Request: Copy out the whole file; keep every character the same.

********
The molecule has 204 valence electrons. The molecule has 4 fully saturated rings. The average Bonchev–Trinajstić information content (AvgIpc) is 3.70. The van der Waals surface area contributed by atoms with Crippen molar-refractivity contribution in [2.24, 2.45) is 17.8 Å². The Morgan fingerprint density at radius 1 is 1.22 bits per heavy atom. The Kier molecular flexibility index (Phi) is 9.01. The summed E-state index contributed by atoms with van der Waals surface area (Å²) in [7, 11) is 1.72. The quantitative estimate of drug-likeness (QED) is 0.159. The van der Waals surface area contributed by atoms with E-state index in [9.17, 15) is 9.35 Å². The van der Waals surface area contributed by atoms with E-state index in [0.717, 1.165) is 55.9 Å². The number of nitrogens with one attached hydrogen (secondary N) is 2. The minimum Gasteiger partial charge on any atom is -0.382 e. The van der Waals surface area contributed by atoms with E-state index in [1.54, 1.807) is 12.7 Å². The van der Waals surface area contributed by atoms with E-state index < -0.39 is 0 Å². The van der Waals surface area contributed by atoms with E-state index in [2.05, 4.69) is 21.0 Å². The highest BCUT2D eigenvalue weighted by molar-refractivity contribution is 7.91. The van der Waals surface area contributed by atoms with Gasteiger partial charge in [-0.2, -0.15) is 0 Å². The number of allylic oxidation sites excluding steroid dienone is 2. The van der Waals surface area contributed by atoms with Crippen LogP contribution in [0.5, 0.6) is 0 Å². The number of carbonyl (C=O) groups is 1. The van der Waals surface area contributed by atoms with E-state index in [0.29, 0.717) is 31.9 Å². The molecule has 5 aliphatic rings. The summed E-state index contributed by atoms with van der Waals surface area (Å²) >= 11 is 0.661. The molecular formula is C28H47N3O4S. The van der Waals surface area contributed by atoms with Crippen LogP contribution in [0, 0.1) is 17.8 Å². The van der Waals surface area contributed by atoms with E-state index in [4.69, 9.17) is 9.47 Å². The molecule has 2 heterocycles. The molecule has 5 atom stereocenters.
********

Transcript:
The molecule has 204 valence electrons. The molecule has 4 fully saturated rings. The average Bonchev–Trinajstić information content (AvgIpc) is 3.70. The van der Waals surface area contributed by atoms with Crippen molar-refractivity contribution in [2.24, 2.45) is 17.8 Å². The Morgan fingerprint density at radius 1 is 1.22 bits per heavy atom. The Kier molecular flexibility index (Phi) is 9.01. The summed E-state index contributed by atoms with van der Waals surface area (Å²) in [7, 11) is 1.72. The quantitative estimate of drug-likeness (QED) is 0.159. The van der Waals surface area contributed by atoms with E-state index in [9.17, 15) is 9.35 Å². The van der Waals surface area contributed by atoms with E-state index in [0.717, 1.165) is 55.9 Å². The number of nitrogens with one attached hydrogen (secondary N) is 2. The minimum Gasteiger partial charge on any atom is -0.382 e. The van der Waals surface area contributed by atoms with E-state index in [1.54, 1.807) is 12.7 Å². The van der Waals surface area contributed by atoms with E-state index < -0.39 is 0 Å². The van der Waals surface area contributed by atoms with E-state index in [2.05, 4.69) is 21.0 Å². The highest BCUT2D eigenvalue weighted by molar-refractivity contribution is 7.91. The van der Waals surface area contributed by atoms with Gasteiger partial charge in [-0.2, -0.15) is 0 Å². The number of allylic oxidation sites excluding steroid dienone is 2. The van der Waals surface area contributed by atoms with Crippen LogP contribution in [0.5, 0.6) is 0 Å². The number of carbonyl (C=O) groups is 1. The van der Waals surface area contributed by atoms with E-state index in [0.29, 0.717) is 31.9 Å². The molecule has 5 aliphatic rings. The summed E-state index contributed by atoms with van der Waals surface area (Å²) >= 11 is 0.661. The molecular formula is C28H47N3O4S. The van der Waals surface area contributed by atoms with Crippen LogP contribution in [0, 0.1) is 17.8 Å². The van der Waals surface area contributed by atoms with E-state index in [4.69, 9.17) is 9.47 Å². The molecule has 2 heterocycles. The molecule has 5 atom stereocenters.